The Trudeau-trick

Picture of By Kajsa Rosenblad

By Kajsa Rosenblad

Being a political geek has never been this exciting. Regarding policy sure, but also because of the rather handsome male politicians that have been popping up throughout the world. The persuasive trick to use attractiveness in advertising is as old as the advertising industry itself, yet it has rarely been used this bluntly in politics. Let’s look at what you could refer to as the Trudeau-trick, how it has been used, why it’s effective – and problematic.

Taking of the tie
There are a few notable cases worth discussing here. The one it all started with, Canada’s dream-hubby Justin Trudeau, the charming French president Emmanuel Macron, the passionate Dutch MP Jesse Klaver, and the only German politician younger than 80, Christian Lindner. All these men have something in common; they skipped the dusty political slogans and used their looks as part of their political campaigns slogans. Often dressing down a bit, maybe skipping the suit and tie or cuddling with pandas, they all went for something different than the traditional, authoritarian approach.

And it works. Now, of course it is important to note that taking of your tie in a picture does not make you win an election. Yet, the brain has curious ways of processing beauty. It seems as if we can’t really separate the looks from the deeds – something that surely has affected your judgment when it comes to dating, but which also holds true when you’re exposed to a campaign.

The halo-effect
The ‘halo-effect’ refers to a mental shortcut (or cognitive bias) that makes our impression of someone influence other evaluations of them. This is also called the ‘what is beautiful is good-principle’. Simply put, when we find someone attractive, we immediately also evaluate the person as intelligent, funny or kind. The persuasive effect of liking a person has not gone unnoticed by the advertising industry, which often relies on people making decisions based on that they like the look of the person advocating the product or service offered.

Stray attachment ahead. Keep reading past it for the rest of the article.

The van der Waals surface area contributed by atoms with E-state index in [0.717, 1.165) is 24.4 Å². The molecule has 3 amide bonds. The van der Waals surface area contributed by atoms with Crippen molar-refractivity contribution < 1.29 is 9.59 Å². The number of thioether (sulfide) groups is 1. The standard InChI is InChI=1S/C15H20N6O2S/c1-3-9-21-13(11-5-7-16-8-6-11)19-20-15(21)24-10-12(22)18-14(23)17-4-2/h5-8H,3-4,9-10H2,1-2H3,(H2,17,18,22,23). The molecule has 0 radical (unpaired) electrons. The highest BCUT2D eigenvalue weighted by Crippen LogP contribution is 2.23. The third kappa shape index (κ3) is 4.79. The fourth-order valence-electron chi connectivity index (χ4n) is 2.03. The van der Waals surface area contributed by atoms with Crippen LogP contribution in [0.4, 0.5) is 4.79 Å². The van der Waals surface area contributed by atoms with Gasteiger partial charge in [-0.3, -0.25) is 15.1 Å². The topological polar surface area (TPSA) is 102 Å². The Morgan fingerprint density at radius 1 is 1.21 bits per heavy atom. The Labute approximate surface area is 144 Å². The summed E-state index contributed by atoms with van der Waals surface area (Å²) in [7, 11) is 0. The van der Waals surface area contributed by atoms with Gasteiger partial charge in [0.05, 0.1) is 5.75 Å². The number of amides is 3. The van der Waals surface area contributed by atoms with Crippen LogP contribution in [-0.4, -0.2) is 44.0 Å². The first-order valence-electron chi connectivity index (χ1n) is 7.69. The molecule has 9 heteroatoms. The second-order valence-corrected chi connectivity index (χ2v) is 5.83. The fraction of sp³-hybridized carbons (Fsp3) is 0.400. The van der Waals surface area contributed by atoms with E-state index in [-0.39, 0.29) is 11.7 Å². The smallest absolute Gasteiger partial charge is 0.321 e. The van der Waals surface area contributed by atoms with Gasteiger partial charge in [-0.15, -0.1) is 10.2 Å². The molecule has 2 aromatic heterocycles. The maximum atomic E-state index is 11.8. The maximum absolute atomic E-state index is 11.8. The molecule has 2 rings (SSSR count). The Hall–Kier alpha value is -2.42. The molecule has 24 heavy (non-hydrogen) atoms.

Another related concept is evaluative conditioning, which means that we are taught to associate a positive stimulus to an otherwise unrelated event. This could be pleasant music and laundry detergent, or an attractive man and his ability to govern a country. The two things are blatantly unrelated, yet they are used to influence us in one of our most important duties as citizens of a democracy: voting.

Cheap Coke
If you enter a Lidl, you will find loads of product that kind of look like Oreos, Coca Cola and Ben & Jerry’s, but are not quite the real deal. The colours are the same, the typo is similar and they’re called things like ‘Drew & Barry’s’. This is called copycat branding and is used to make us associate a product we like and trust with their cheaper version. Now, Justin Trudeau started a chain of events when he got attention for his looks. For example, he and France’s sweetheart (and halo-effect mastermind) Emmanuel Macron broke the internet when they took a romantic walk.

I could yell ‘copycat’ already, but it gets worse

Now, Dutch politician Jesse Klaver was not hesitant to associate himself with that. Bearing some resemblance to Trudeau, his campaign featured black and white images of him, buttoned up shirt, curls waving in the breeze of a promising future. I could yell ‘copycat’ already, but it gets worse. The German politician Christian Lindner (who kind of looks like Hannibal Lecter to be honest), uses the exact same strategy. Black and white images. Unbuttoned shirt. Copycat.

Proceed with caution
Sadly, all these persuasive tricks make us less careful in our decision making. Fine, maybe I shouldn’t have bought that perfume advertised by the gorgeous Scarlett Johansson. But voting based on psychological shortcuts? That’s problematic. We, the people, should scrutinize what politicians suggest and do, and our obsession with them cuddling animals is not really helping.

Leaving out the arguments and focusing on attractiveness is a trick that should be used with caution in politics, especially in turbulent times like these. Politics can go awfully wrong, and leaving out the arguments, focusing too much on the ‘hype’ around a single politician is not the best way to encourage political knowledge and efficacy among the population. Politics is not simple and cute, and it shouldn’t pretend to be.

Cover: vl04

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